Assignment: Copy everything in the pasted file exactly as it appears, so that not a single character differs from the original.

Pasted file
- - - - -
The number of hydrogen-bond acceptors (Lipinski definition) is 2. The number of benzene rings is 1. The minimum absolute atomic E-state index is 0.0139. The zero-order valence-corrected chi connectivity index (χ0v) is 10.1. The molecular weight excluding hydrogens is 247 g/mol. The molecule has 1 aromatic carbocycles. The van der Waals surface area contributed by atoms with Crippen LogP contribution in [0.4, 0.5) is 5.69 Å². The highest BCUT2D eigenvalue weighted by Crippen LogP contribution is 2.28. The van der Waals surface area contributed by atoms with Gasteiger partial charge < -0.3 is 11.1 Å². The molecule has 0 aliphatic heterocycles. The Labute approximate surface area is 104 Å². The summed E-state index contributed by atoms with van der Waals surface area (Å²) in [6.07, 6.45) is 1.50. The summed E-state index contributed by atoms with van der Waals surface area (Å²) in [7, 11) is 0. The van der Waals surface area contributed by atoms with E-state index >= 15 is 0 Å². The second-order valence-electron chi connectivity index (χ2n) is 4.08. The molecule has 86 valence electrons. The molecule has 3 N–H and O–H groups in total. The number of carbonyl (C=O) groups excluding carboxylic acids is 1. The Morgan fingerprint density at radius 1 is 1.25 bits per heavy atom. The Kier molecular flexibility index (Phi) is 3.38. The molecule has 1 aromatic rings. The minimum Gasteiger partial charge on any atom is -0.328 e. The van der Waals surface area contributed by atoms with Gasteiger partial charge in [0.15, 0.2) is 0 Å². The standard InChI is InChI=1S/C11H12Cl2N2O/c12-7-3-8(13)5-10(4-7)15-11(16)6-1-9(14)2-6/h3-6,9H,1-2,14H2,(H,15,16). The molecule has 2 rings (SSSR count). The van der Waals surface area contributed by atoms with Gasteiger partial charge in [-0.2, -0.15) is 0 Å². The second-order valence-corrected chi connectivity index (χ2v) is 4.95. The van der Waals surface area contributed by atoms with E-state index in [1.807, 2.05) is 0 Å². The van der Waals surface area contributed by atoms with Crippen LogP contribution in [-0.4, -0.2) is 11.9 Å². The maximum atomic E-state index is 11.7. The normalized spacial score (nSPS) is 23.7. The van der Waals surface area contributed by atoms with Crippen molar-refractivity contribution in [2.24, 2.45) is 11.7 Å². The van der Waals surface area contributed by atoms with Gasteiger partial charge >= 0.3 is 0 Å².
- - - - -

The number of hydrogen-bond acceptors (Lipinski definition) is 2. The number of benzene rings is 1. The minimum absolute atomic E-state index is 0.0139. The zero-order valence-corrected chi connectivity index (χ0v) is 10.1. The molecular weight excluding hydrogens is 247 g/mol. The molecule has 1 aromatic carbocycles. The van der Waals surface area contributed by atoms with Crippen LogP contribution in [0.4, 0.5) is 5.69 Å². The highest BCUT2D eigenvalue weighted by Crippen LogP contribution is 2.28. The van der Waals surface area contributed by atoms with Gasteiger partial charge < -0.3 is 11.1 Å². The molecule has 0 aliphatic heterocycles. The Labute approximate surface area is 104 Å². The summed E-state index contributed by atoms with van der Waals surface area (Å²) in [6.07, 6.45) is 1.50. The summed E-state index contributed by atoms with van der Waals surface area (Å²) in [7, 11) is 0. The van der Waals surface area contributed by atoms with E-state index >= 15 is 0 Å². The second-order valence-electron chi connectivity index (χ2n) is 4.08. The molecule has 86 valence electrons. The molecule has 3 N–H and O–H groups in total. The number of carbonyl (C=O) groups excluding carboxylic acids is 1. The Morgan fingerprint density at radius 1 is 1.25 bits per heavy atom. The Kier molecular flexibility index (Phi) is 3.38. The molecule has 1 aromatic rings. The minimum Gasteiger partial charge on any atom is -0.328 e. The van der Waals surface area contributed by atoms with Gasteiger partial charge in [0.15, 0.2) is 0 Å². The standard InChI is InChI=1S/C11H12Cl2N2O/c12-7-3-8(13)5-10(4-7)15-11(16)6-1-9(14)2-6/h3-6,9H,1-2,14H2,(H,15,16). The molecule has 2 rings (SSSR count). The van der Waals surface area contributed by atoms with Gasteiger partial charge in [-0.2, -0.15) is 0 Å². The second-order valence-corrected chi connectivity index (χ2v) is 4.95. The van der Waals surface area contributed by atoms with E-state index in [1.807, 2.05) is 0 Å². The van der Waals surface area contributed by atoms with Crippen LogP contribution in [-0.4, -0.2) is 11.9 Å². The maximum atomic E-state index is 11.7. The normalized spacial score (nSPS) is 23.7. The van der Waals surface area contributed by atoms with Crippen molar-refractivity contribution in [2.24, 2.45) is 11.7 Å². The van der Waals surface area contributed by atoms with Gasteiger partial charge >= 0.3 is 0 Å².